Euro 2012: Poland hero Jakub Blaszczykowski targets last eight

Poland captain Jakub Blaszczykowski is confident the co-hosts can make history by reaching the Euro 2012 quarter-finals after the 1-1 draw with Russia.

The 26-year-old equalised with a thunderous shot, and a win over Czech Republic on Saturday would see Poland in the last eight for the first time.

"We'll do everything we can. We're tired but happy," Blaszczykowski said.

"With the sort of support we had here from the fans, we are capable of achieving a lot."

Analysis - Blaszczykowski goal

"It's just such a great goal. He cuts in on his left foot and absolutely nailed it. That's a thing of beauty, fabulous and a deserved equaliser for the way they've started the second half. And Arshavin could have killed the game at the other end and they broke and scored. Everything about it is top class and no-one is stopping that, Russia or whoever you are. There was just quality written all over that goal."

He added: "I believe that we can secure a historic advance to the quarter-finals."

Blaszczykowski, who saw his father stab his mother to death when he was 11, is already a household name in his homeland, fronting countless advertising campaigns and attracting widespread admiration.

And the worldwide profile of the Borussia Dortmund winger, known as Kuba, has increased following his stunning left-foot shot after collecting Lukasz Piszczek's pass.

"We have made a lot of effort for this game. All the tactics, all the plans came together - we only missed the positive result, the winning result," Blaszczykowski added.

"So now I'm waiting with a lot of positive attitude for the next game. We have three days left and I think we'll show what we can do in Wroclaw.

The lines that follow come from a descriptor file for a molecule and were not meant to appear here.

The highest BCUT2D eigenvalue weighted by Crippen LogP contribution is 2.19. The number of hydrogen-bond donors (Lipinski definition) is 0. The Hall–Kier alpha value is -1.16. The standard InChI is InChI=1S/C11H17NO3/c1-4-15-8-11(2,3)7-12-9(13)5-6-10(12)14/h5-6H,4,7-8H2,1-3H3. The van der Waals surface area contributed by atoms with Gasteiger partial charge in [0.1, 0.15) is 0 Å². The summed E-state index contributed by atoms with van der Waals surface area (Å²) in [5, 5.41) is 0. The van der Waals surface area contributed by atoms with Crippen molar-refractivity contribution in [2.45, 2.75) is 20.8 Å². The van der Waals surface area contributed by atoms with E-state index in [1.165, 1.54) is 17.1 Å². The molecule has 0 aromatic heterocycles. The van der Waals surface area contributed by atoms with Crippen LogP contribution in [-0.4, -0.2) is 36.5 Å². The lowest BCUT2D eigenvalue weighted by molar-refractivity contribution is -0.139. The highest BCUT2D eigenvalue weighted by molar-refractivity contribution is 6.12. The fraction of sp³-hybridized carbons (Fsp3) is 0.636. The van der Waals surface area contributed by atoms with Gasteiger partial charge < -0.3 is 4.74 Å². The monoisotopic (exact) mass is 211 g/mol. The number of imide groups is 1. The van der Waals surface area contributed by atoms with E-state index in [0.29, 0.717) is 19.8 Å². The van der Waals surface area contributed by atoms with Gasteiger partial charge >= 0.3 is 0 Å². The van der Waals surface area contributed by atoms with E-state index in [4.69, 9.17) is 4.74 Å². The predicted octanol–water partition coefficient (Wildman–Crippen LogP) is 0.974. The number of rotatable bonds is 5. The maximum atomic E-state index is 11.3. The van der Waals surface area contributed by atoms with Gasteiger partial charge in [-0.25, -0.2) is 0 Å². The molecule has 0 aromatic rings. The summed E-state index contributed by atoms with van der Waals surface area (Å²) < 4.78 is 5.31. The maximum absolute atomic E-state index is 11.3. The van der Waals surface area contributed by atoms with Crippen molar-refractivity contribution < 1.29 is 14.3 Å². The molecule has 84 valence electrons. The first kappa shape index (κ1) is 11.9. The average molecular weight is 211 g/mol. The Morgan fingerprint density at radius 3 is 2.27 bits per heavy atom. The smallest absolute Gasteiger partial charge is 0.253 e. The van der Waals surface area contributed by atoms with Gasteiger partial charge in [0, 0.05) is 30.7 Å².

"We have this character and charisma. We're still in the game, we have two points. We're still in the tournament, so with this point, a win in our final match puts us into the knockout stage."

Blaszczykowski admitted the goal, which he scored with his supposedly weaker left foot, had been something of a "risk".

Group A permutations

  • Russia need at least a point from their final game against Greece to qualify as of right
  • Russia will still qualify if they lose if the Czech Republic draw with Poland
  • If Russia lose and either Poland or Czech Republic win then Russia are out
  • Czech Rep need to defeat Poland to qualify by right
  • Czechs can also qualify if they draw against Poland and Russia win or draw
  • Poland need to defeat Czech Rep to qualify
  • Greece will qualify if they defeat Russia

"People thought it was weaker but I didn't take as many risks in the past," he admitted.

Poland coach Franciszek Smuda expressed his delight and said his team were gradually coming into form in front of their own fans.

"The pressure is always there. It's not growing. I'd say the highest tension and biggest pressure was before the opener, the match with Greece," Smuda said.

"Today's match proved that we are good enough to win against the Czech Republic.

"Our team can see that we have a chance of reaching the knockout stage and we will do everything we can to use that chance."

Russia manager Dick Advocaat admitted he was frustrated with the result.

"I thought Russia were a better team than Poland, but it was a very good game and we played really well," he said.

"It was a pretty good result because they had 40,000 people behind them, and that is a big advantage.

"The first win was nice and I really thought this one was going to end 1-0 because we controlled the game. We won that first game 4-1, but this one was like an away game, and you just have to accept that their equaliser was a beautiful goal.

"When you score a goal like he (Blaszczykowski) did, you must be a good player. It was a nice goal. But if you are objective you would say that both teams worked hard, but Russia had more possession and created more."